Second, and no less important, as local and geographically well distributed sources of energy, renewables increase a country’s energy independence and security in two important ways. By replacing fossil fuel imports, renewables strengthen a country’s balance of payments. They also bring price stability to electricity markets by making power generation less dependent on the volatile prices of fossil fuels, over which importing countries have no control. I believe that energy security and price stability will become increasingly important considerations for policy-makers in a world still riven by geopolitical tensions over access to the finite reserves of fossil fuel resources.
Third, we know that renewables generate economic wealth and regional development. A European study by Ernst & Young showed that in countries with no fossil resources, investing in a wind farm had an impact on GDP 3.5 times greater than a similar investment in a combined cycle gas turbine plant, while the wind farm created 1.6 times more jobs in the EU27.
Furthermore, the development of renewables brings with it an opportunity to create a new industrial cluster defined by its high technological content, skilled jobs, significant export opportunities and a long and promising future.
In addition, renewables are economically efficient and are becoming increasingly competitive compared with traditional power sources. The cost of renewable energy has plummeted in recent years. Wind turbine prices, for example, have dropped 30% in the past four years and PV solar power has reduced its installation costs by 50% in the past five years. In many parts of the world, renewable energy is expected to compete head-to-head with fossil fuel-based energies. According to McKinsey (Global Solar Initiative), on-shore wind will become competitive with gas and coal in 2015. And this does not take into account negative externalities, which make renewables compare even more favourably to conventional sources.
Renewables are also the logical choice for fast-growing, energy-hungry economies because they are quick to assemble, highly predictable, easy to integrate and have no adverse impact on the environment. Furthermore, they are an efficient solution for countries whose priority is to extend energy access and security, and to increase their energy independence. This is because renewable energy power plants can be built in a short time and can become operational in less than two years. Compare this to an average of almost five years for the development of a conventional fossil fuel power plant.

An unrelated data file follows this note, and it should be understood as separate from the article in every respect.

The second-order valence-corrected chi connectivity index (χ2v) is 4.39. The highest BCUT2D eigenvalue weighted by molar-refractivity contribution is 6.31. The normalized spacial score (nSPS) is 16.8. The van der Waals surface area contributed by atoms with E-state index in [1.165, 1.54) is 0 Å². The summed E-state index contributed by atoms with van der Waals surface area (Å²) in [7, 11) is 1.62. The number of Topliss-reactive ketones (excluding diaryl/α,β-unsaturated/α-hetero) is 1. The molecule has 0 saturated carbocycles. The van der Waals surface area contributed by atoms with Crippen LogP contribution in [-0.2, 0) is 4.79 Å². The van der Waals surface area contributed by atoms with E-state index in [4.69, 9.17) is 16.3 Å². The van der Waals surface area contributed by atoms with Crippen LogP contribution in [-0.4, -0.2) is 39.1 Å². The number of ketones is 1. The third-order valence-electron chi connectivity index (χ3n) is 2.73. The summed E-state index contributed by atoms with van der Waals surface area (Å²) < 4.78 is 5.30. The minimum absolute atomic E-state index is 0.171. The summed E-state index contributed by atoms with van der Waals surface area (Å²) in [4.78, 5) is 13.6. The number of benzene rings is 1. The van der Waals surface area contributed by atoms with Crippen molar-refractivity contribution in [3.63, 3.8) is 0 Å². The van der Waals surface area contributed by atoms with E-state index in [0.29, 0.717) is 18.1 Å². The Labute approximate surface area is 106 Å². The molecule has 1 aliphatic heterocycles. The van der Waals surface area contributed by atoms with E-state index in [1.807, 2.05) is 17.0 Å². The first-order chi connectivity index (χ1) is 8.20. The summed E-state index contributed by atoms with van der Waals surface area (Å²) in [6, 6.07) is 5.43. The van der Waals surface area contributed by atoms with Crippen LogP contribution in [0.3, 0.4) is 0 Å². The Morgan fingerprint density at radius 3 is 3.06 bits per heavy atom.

Renewable energy plants have the added advantage of being scalable: they can be configured in different sizes without necessarily requiring a minimum size to make a project profitable. Given that 19% of the world’s population does not have access to electricity, wind and solar represent an important solution to this pressing need. This is particularly true for rural communities that are not connected to an electricity grid.
Finally, renewable energy plants are “reversible”. If, in a few decades, new, more efficient, more competitive or more manageable energy technologies were to be developed, removing renewable energy plants throughout the world, changing their location or even transforming them into alternative uses, is a perfectly possible scenario with little or no long-term negative consequences. Unfortunately, we cannot say the same about most other conventional energy sources and their associated generation technologies.
However, structural change in a country’s energy system is not easy to bring about. Energy policy requires long-term political commitment and also the strength to resist the enormous economic and social pressures of the entrenched interests of incumbents. The introduction of new technologies, such as renewables, has a disruptive effect on the energy industry status quo, where it is not unusual to find direct public intervention or integrated monopolies.
This is one reason why any society wanting to build its energy architecture for the 21st century needs to follow some very basic rules before starting on the road to a cleaner and more sustainable energy model.
The first rule is the simplest but also the most difficult to accomplish: the necessary changes to a country’s energy model must be a common goal that enjoys multiparty support and the approval of a majority of the population. It is also necessary to explain how the change will happen and be very transparent on the costs and benefits of the new policy.
The second rule is as challenging as the first one: governments must develop a long-term strategy accompanied by a clear set of policies and instruments. This policy has to be flexible enough to adapt to short-term economic changes (such as the current economic crisis) without sacrificing its long-term objectives.
There are, of course, many more rules and much more advice on how to proceed. Very recently, the IEA listed many of them in great detail in its report Tracking Clean Energy Progress 2013. All of them are logical and build on lessons learned from past errors. No doubt, we will avoid repeating many of them and this will clear the way for swifter and cheaper ways of adopting a cleaner energy system.
But all of these efforts will be in vain unless the two important rules that I have just mentioned are followed very strictly. It is to be expected that entrenched interests will do their utmost to maintain the status quo and prioritize short-term private gain over longer-term social and economic benefits.
That is why, as with the introduction of many other disruptive technologies, the key resides in winning political and social support for change.